This is the clinic where two physicians admitted in 1996 that partial birth abortion was a common practice. A very inconvenient truth, since the abortion industry spokespeople were claiming at the time that no more than 500 a year were performed nationally.
From the Bergen Record, Wednesday, February 28, 2007:
State shuts abortion clinic over health risks
State health officials have shut down one of New Jersey's largest abortion centers after finding violations at an Englewood clinic that posed "immediate and serious risk of harm to patients."
Metropolitan Medical Associates will remain closed until it corrects the deficiencies that prompted the closure, state officials said. State reports show the clinic performs more than 10,000 abortions a year.
The shutdown order cited problems "including but not limited to infection control, instruments, equipment used for sterilization of patient care use items and the processing of equipment."
The Department of Health and Senior Services refused to release the detailed list of violations to the public until the clinic has an opportunity to dispute the findings and the state issues its final report.
An order to halt medical services is extremely rare. This is only the second time in the last five years that the department has closed one of the state's 619 ambulatory-care facilities for "deficient care," said health department spokesman Nathan Rudy.
The state's two-day investigation of Metropolitan Medical was spurred by a complaint filed last week by Newark Beth Israel Medical Center after its emergency room treated a woman for complications following her abortion at the clinic, according to two sources close to the investigation. The hospital told the state it was concerned the abortion may have been done improperly, the sources said.
Newark Beth Israel officials declined to comment.
Metropolitan Medical also did not answer inquiries for comment.
" 'No one could be reached for comment' is the note they left me," said the operator at the clinic's answering service.
This is not the first time the Engle Street clinic has been forced to close because of infection control problems, Rudy said. For a short time, the state barred the clinic from providing care back in 1993.
Metropolitan Medical, which has operated in Englewood since the mid-1970s, is one of a handful of clinics in the state that perform not only first-trimester abortions but second-trimester terminations, as well -- up to the 24th week of pregnancy.
It is a frequent target of antiabortion protests and has been the subject of lawsuits over just how far protesters can go to block access to a clinic. In the past, protesters have chained themselves together and lain down in front of its entrance. These days, they hold regular prayer vigils.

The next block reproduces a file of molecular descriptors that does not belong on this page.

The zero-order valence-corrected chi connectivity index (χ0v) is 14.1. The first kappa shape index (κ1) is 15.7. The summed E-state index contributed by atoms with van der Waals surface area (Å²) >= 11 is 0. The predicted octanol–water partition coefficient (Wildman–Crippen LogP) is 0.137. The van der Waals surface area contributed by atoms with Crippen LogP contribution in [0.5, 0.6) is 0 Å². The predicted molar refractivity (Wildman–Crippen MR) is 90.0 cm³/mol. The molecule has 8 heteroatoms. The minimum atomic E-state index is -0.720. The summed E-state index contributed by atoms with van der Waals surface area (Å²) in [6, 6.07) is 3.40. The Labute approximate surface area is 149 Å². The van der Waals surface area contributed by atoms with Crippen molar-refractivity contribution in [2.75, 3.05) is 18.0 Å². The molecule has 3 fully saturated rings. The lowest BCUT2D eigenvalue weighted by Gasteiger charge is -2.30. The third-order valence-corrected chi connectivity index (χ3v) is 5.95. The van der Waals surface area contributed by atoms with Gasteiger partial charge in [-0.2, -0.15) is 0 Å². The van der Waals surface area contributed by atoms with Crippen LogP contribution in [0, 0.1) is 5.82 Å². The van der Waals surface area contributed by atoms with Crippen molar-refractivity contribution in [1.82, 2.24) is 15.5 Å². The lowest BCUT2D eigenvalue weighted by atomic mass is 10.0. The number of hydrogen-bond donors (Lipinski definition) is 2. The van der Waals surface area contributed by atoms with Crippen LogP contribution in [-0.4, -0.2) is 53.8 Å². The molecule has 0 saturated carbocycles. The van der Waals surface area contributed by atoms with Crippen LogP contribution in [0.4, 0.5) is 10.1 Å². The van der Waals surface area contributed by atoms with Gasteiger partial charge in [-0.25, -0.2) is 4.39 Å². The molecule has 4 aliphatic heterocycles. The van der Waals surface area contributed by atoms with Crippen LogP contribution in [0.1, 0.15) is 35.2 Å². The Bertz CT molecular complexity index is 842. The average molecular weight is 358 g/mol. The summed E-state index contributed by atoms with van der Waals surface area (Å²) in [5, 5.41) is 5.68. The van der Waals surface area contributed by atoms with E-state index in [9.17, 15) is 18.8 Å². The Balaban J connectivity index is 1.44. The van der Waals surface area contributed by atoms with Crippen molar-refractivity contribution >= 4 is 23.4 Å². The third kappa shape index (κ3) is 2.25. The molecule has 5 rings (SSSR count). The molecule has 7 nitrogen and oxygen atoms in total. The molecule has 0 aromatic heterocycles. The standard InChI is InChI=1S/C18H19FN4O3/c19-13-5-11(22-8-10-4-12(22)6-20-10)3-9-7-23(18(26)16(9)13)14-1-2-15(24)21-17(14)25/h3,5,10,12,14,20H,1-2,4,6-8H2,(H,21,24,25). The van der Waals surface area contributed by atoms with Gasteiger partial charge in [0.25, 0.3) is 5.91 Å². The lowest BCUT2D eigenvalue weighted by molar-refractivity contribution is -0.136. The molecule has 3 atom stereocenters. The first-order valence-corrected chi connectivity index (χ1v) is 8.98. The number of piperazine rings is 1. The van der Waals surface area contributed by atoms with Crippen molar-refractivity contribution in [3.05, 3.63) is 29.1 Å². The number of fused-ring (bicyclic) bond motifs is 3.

The state has ordered the clinic to hire an infection control consultant and an administrative consultant, both of whom must be approved by the state and must be at the clinic "no less than 40 hours per week."
The consultants "shall have full authority to review, revise, if necessary, and implement all facility policies and procedures, particularly those related to administration, infection control, sterilization, housekeeping, emergency procedures, quality assurance policies and procedures and the overall practices of the facility."
The consultants must submit weekly written reports to the state health department.
In the meantime, the clinic is redirecting patients to other local abortion facilities, including Women's Choice in Hackensack, which has the same owners as Metropolitan Medical.
The clinic is also telling callers that it will reopen next Tuesday. The state, however, is making no promises.
"We will rescind the order once the major violations are taken care of and a plan of corrections, approved by the department, is in place," said Rudy. "And we do follow-up inspections to make sure all violations have been abated."
New Jersey statutes provide for penalties of up to $2,500 for each day that violations related to patient care are not corrected.
The clinic, meanwhile, is doing its best to downplay its troubles.
Asked by a caller why the clinic was closed, the receptionist said only: "Everything's fine. We're just doing a little renovation."